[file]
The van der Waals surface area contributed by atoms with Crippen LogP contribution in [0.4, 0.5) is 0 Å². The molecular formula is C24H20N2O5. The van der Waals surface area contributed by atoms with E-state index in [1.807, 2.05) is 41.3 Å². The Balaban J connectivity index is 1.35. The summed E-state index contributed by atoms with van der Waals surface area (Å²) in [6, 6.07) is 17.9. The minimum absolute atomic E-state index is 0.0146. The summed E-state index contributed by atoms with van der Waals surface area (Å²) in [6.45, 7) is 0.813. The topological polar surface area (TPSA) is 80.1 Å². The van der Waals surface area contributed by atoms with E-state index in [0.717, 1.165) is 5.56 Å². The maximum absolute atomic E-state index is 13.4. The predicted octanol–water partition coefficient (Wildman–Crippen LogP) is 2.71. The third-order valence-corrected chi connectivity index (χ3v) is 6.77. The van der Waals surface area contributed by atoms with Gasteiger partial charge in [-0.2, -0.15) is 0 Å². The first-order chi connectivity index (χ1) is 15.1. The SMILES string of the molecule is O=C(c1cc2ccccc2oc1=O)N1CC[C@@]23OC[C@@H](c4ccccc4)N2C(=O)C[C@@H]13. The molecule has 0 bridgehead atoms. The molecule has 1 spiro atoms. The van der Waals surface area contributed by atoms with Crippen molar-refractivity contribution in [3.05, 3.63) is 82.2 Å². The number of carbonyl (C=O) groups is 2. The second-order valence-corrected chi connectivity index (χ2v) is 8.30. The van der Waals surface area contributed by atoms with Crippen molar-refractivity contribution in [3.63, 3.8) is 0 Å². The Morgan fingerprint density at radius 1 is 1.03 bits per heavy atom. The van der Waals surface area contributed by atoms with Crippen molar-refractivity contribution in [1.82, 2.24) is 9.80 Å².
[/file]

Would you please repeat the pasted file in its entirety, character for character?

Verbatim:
The van der Waals surface area contributed by atoms with Crippen LogP contribution in [0.4, 0.5) is 0 Å². The molecular formula is C24H20N2O5. The van der Waals surface area contributed by atoms with E-state index in [1.807, 2.05) is 41.3 Å². The Balaban J connectivity index is 1.35. The summed E-state index contributed by atoms with van der Waals surface area (Å²) in [6, 6.07) is 17.9. The minimum absolute atomic E-state index is 0.0146. The summed E-state index contributed by atoms with van der Waals surface area (Å²) in [6.45, 7) is 0.813. The topological polar surface area (TPSA) is 80.1 Å². The van der Waals surface area contributed by atoms with E-state index in [0.717, 1.165) is 5.56 Å². The maximum absolute atomic E-state index is 13.4. The predicted octanol–water partition coefficient (Wildman–Crippen LogP) is 2.71. The third-order valence-corrected chi connectivity index (χ3v) is 6.77. The van der Waals surface area contributed by atoms with Gasteiger partial charge in [-0.2, -0.15) is 0 Å². The first-order chi connectivity index (χ1) is 15.1. The SMILES string of the molecule is O=C(c1cc2ccccc2oc1=O)N1CC[C@@]23OC[C@@H](c4ccccc4)N2C(=O)C[C@@H]13. The molecule has 0 bridgehead atoms. The molecule has 1 spiro atoms. The van der Waals surface area contributed by atoms with Crippen molar-refractivity contribution in [3.05, 3.63) is 82.2 Å². The number of carbonyl (C=O) groups is 2. The second-order valence-corrected chi connectivity index (χ2v) is 8.30. The van der Waals surface area contributed by atoms with Crippen molar-refractivity contribution in [3.63, 3.8) is 0 Å². The Morgan fingerprint density at radius 1 is 1.03 bits per heavy atom. The van der Waals surface area contributed by atoms with Crippen molar-refractivity contribution in [1.82, 2.24) is 9.80 Å².